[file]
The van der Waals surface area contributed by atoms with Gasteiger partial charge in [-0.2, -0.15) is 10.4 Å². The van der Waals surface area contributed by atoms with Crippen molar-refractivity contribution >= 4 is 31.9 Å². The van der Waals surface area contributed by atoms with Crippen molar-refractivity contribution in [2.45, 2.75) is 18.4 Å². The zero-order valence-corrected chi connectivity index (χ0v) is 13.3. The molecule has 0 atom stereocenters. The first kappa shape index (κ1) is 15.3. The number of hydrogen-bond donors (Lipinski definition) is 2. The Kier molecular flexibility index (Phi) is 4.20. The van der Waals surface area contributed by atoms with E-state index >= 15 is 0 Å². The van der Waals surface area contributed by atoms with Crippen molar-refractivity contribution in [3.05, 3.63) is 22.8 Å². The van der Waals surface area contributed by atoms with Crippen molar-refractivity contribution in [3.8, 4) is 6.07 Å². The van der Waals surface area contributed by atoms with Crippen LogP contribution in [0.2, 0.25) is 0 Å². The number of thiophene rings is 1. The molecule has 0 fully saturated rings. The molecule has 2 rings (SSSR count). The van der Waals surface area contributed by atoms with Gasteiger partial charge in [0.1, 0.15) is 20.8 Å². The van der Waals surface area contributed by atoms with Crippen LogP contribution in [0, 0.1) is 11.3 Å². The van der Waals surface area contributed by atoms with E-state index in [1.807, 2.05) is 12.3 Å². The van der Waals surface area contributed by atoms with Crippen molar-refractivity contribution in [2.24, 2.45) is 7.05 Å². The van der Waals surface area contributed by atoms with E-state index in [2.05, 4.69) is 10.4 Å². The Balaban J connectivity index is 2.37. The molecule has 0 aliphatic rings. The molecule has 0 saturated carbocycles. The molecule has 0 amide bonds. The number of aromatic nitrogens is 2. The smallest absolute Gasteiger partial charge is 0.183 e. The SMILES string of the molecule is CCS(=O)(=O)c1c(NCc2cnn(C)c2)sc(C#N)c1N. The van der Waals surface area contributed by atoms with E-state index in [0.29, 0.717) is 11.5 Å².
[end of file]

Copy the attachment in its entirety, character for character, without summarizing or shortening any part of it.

The van der Waals surface area contributed by atoms with Gasteiger partial charge in [-0.2, -0.15) is 10.4 Å². The van der Waals surface area contributed by atoms with Crippen molar-refractivity contribution >= 4 is 31.9 Å². The van der Waals surface area contributed by atoms with Crippen molar-refractivity contribution in [2.45, 2.75) is 18.4 Å². The zero-order valence-corrected chi connectivity index (χ0v) is 13.3. The molecule has 0 atom stereocenters. The first kappa shape index (κ1) is 15.3. The number of hydrogen-bond donors (Lipinski definition) is 2. The Kier molecular flexibility index (Phi) is 4.20. The van der Waals surface area contributed by atoms with E-state index >= 15 is 0 Å². The van der Waals surface area contributed by atoms with Crippen molar-refractivity contribution in [3.05, 3.63) is 22.8 Å². The van der Waals surface area contributed by atoms with Crippen molar-refractivity contribution in [3.8, 4) is 6.07 Å². The van der Waals surface area contributed by atoms with Crippen LogP contribution in [0.2, 0.25) is 0 Å². The number of thiophene rings is 1. The molecule has 0 fully saturated rings. The molecule has 2 rings (SSSR count). The van der Waals surface area contributed by atoms with Gasteiger partial charge in [0.1, 0.15) is 20.8 Å². The van der Waals surface area contributed by atoms with Crippen LogP contribution in [0, 0.1) is 11.3 Å². The van der Waals surface area contributed by atoms with E-state index in [1.807, 2.05) is 12.3 Å². The van der Waals surface area contributed by atoms with Crippen molar-refractivity contribution in [2.24, 2.45) is 7.05 Å². The van der Waals surface area contributed by atoms with E-state index in [2.05, 4.69) is 10.4 Å². The Balaban J connectivity index is 2.37. The molecule has 0 aliphatic rings. The molecule has 0 saturated carbocycles. The molecule has 0 amide bonds. The number of aromatic nitrogens is 2. The smallest absolute Gasteiger partial charge is 0.183 e. The SMILES string of the molecule is CCS(=O)(=O)c1c(NCc2cnn(C)c2)sc(C#N)c1N. The van der Waals surface area contributed by atoms with E-state index in [0.29, 0.717) is 11.5 Å².